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Adaptability, personal best (PB) goals setting, and gains in students' academic outcomes: A longitudinal examination from a social cognitive perspective

Burns, Emma C.; Martin, Andrew J.; Collie, Rebecca J.

Contemporary educational psychology. Volume 53: (2018, April); pp 57-72 -- ScienceDirect

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  • Title:
    Adaptability, personal best (PB) goals setting, and gains in students' academic outcomes: A longitudinal examination from a social cognitive perspective
  • Author: Burns, Emma C.;
    Martin, Andrew J.;
    Collie, Rebecca J.
  • Found In: Contemporary educational psychology. Volume 53: (2018, April); pp 57-72
  • Journal Title: Contemporary educational psychology
  • Subjects: Educational psychology--Periodicals; Social cognitive theory--Adaptability--Goals--Engagement--Achievement; Dewey: 370.15
  • Rights: Licensed
  • Publication Details: ScienceDirect
  • Abstract: Highlights This study explores how adaptability and PB goal setting predicted student gains. These novel constructs are considered within classic social cognitive theorizing. Adaptability significantly predicted gains in PB goal setting. PB goal setting significantly predicted gains in academic outcomes. Findings reaffirmed importance of self-efficacy and social support in student outcomes. Abstract The present investigation examines how two novel constructs, adaptability (for self-regulation) and PB goal setting (for goal setting), operate alongside the more "traditional" constructs of the triadic model of social cognitive theory (SCT; Bandura, 1986) to predict students' academic gains over time. Given that the triadic model highlights the importance of self-regulation and goal setting in human motivation, it is important to revisit classic models (such as SCT) to ascertain the role and validity of these new and relevant constructs in seminal conceptualizing. A longitudinal process model explored the extent to which: social support from parents, peers, and teachers (environmental factors) predicted gains in students' self-efficacy, perceived control, adaptability, and PB goal setting (personal factors); self-efficacy, perceived control, and adaptability predicted growth in students' PB goal setting; and, PB goal setting predicted academic growth in engagement and achievement (behavioral factors). Data were collected via survey one year apart across the 2014 and 2015 academic years from N  = 1481 students in nine Australian high schools. Longitudinal structural equation modelling indicated that parent, peer, and teacher social support significantly predicted gains in adaptability and self-efficacy; adaptability, self-efficacy, and teacher support significantly predicted gains in PB goal setting; and PB goal setting significantly predicted gains in both academic engagement and achievement. These findings extend and augment previous work by providing support for the positive role adaptability and PB goal setting play in student academic functioning over time. Similarly, this investigation confirms the viability of including adaptability and PB goal setting within SCT's triadic model and provides evidence for their impact within the larger psycho-educational terrain.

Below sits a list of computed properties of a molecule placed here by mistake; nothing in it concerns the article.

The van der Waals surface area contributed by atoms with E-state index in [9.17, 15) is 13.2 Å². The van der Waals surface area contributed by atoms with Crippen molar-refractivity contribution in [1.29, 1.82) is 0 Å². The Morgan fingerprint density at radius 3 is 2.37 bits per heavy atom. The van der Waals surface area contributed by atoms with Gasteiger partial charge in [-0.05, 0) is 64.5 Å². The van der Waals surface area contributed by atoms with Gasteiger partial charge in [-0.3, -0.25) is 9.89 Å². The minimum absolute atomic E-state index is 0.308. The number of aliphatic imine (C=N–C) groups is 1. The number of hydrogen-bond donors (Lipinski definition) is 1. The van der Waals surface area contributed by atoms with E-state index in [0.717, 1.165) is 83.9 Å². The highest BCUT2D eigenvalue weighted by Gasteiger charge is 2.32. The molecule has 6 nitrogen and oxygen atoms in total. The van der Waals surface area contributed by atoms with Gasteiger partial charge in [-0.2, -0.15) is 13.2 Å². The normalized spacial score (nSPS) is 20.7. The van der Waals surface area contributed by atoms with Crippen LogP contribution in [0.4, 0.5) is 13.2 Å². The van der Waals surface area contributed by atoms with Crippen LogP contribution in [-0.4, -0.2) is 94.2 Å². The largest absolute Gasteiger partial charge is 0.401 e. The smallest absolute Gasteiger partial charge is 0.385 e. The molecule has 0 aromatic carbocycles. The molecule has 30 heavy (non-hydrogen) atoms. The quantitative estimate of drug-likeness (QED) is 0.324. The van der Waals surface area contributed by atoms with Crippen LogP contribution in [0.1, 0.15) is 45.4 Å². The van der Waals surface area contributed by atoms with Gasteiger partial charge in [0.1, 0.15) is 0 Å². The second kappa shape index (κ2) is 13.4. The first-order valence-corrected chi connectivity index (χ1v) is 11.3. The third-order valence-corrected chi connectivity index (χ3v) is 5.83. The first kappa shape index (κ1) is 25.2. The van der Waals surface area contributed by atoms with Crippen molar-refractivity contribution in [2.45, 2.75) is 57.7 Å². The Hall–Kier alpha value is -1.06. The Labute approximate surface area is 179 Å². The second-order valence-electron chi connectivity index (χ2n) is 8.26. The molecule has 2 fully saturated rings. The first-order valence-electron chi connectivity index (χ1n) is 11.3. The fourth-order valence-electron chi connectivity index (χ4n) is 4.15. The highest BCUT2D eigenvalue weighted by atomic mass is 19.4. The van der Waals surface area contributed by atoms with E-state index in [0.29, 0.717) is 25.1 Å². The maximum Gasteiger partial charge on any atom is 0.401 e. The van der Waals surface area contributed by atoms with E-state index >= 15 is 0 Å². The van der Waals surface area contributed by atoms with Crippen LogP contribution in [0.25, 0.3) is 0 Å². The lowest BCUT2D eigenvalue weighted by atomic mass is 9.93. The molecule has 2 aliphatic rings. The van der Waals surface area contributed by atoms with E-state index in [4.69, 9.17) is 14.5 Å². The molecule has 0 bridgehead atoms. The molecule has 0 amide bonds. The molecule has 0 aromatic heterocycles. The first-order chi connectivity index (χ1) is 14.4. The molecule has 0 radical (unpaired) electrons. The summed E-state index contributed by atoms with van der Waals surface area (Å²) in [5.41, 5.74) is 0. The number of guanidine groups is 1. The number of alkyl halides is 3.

• Identifier: System Number: ETOCvdc_100075826425.0x000001; Journal ISSN: 0361-476X; 10.1016/j.cedpsych.2018.02.001
  • Publication Date: 2018
  • Physical Description: Electronic
  • Shelfmark(s): 3425.181000
  • UIN: ETOCvdc_100075826425.0x000001

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